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ea simcity cloud computing

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#16 vetneufuse

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Posted 26 December 2012 - 20:51

So what EA is really saying is buy a game for up to $80 now... and in 2 years when its not being played as much shut down the servers and tell everyone too bad?..... EA has a horrible track record with online games doing this.... i want SC5 but the must have a server connection thing is BS... I want to be able to play this game 10yrs from now like I can still play SC2000


#17 TokiToki

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Posted 26 December 2012 - 20:54

EA has a horrible track record when it comes to shutting down servers of previous versions. I can totally see why people would bemoan an always-on connection.

Not just that, EA will absolutely shut down the servers if the number of active users drop below a certain threshold.

"EA's policy states that the company shuts down servers for games that represent fewer than 1 percent of peak online activity across all EA games."

#18 +Phouchg

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Posted 26 December 2012 - 20:55

while i can understand why they would want to go this route my opinion is that it is not a good solution being that a lot of people that will play this game are children or even people that just simply do not have internet access, as brought up in the article it is the same story that people brought up with Diablo 3. However, as I said back then, if you do not agree, just do not buy the game.


You (and half of this thread) miss the point by 180 degrees. The always-on DRM train departed *that* way.

Although cloud computing explanation does not hold water anyway. While the new SimCity does have the most sophisticated simulation engine thus far, working at the level of individual units instead of generic statistics, and as such large cities will require accordingly powerful computers, putting even a part of that processing on some distant servers is unfeasible at best.

* requires real time connection - otherwise as soon as the server doesn't reply in a timely manner (and certainly not the three minute window currently being allowed), your city basically either halts as a whole (which is still good) or self-destructs, because units fall out of sync unpredictably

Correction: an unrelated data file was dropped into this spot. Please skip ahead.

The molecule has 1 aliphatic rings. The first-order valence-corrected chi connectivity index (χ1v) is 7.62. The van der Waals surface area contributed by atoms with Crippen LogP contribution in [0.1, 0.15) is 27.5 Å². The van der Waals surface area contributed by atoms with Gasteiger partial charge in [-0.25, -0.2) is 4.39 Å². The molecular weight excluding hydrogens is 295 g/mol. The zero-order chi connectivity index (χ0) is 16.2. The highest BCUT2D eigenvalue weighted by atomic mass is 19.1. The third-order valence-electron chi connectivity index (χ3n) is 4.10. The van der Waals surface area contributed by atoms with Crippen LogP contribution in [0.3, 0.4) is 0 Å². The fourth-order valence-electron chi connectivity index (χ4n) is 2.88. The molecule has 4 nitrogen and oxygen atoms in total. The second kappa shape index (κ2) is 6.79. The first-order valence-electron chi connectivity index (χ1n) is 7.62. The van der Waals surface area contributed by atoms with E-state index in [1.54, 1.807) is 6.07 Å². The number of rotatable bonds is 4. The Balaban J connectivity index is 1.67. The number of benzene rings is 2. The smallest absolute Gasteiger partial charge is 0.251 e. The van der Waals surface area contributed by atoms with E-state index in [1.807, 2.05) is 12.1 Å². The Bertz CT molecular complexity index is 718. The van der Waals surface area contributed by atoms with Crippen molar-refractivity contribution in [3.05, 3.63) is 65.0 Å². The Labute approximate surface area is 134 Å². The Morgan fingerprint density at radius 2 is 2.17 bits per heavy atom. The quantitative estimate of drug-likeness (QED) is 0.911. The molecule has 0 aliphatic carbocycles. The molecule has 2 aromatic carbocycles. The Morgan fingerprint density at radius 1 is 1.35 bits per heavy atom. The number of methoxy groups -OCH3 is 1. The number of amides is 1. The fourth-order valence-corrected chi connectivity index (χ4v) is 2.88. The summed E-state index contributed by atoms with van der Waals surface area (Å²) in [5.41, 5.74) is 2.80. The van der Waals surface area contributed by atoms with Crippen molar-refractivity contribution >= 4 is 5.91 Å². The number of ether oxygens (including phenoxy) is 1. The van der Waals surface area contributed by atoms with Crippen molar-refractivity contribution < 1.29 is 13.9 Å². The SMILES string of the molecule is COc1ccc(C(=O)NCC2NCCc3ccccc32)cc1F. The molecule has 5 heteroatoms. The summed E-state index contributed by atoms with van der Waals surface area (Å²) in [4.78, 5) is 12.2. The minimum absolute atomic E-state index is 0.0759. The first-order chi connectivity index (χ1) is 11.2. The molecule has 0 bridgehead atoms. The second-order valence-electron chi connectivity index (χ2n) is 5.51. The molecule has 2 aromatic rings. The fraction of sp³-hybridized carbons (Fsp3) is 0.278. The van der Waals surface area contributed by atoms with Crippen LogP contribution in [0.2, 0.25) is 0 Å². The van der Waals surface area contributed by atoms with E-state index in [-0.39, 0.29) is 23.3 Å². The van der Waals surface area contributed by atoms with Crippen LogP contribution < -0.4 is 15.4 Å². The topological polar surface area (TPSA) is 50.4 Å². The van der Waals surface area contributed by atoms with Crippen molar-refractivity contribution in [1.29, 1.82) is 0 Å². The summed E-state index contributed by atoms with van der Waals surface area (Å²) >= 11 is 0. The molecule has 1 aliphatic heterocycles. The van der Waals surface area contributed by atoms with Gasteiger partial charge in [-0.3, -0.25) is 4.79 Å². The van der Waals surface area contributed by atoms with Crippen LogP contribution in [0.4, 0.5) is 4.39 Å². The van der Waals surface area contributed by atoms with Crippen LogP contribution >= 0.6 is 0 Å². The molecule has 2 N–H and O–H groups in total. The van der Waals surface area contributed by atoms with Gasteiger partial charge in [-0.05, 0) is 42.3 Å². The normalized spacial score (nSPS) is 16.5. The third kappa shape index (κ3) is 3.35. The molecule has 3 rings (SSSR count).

* require superfast connection - let's assume the state of a single unit is being updated once per second (and that's generous). Update package is, say, 32 bytes, holding at least its ID, its position and work it performs (that's also generous). For 100000 units that's about 3 MB raw data each second. All essential, given the nature of simulation and the very idea of the engine. Compresses quite badly, being mostly integers and floats.

Running certain rules for each such unit and updating the numbers accordingly is well inside the capabilities of a modern computer.

And then the last thing - cloud computing costs a lot as it is. Without, say, monthly subscription it is absolute horseshyte to even consider.

One and only way it might work is if clients only receive a video stream of their actions. It also requires a stable and reasonably fast connection, but with far less tragic consequences if it fails. But it isn't video streaming, too, because of three minute window and costs, again.

#19 xWhiplash

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Posted 26 December 2012 - 21:04

Wouldn't companies release a patch or something to disable the always on requirement if they take the servers down? Has there ever been a game the requires this and no longer works (MMOs do not count)?

#20 Perfect72

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Posted 26 December 2012 - 21:04

Man, this has just ruined my day. I couldn't wait for the next Sim City, but yeah, after the bullsh*t Diablo 3 fiasco, I am going to pass.

One of my favorite parts about Sim City was the modding that could be done to it. I am definitely voting with my wallet here. I am surprised EA, after watching Activision pull this crap, would do it too... Though I don't know why that surprises me anymore. Well, so much for Sim City for me. I may wait until an offline crack is made available just like D3. (Though by time it came out, it was too late for me, and I could not give a damn about the game anymore.)

#21 McKay

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Posted 26 December 2012 - 21:18

Vote with your wallet, I would absolutely kill for a new Sim City. I LOVE the previous games. I'm not buying it though.
I flat out will not buy a game with always on DRM.


The issue is EA will unflinchingly kill the Sim City series if it doesn't sell well. They'll move onto the next franchise and adhere themselves to it.

#22 +Lingwo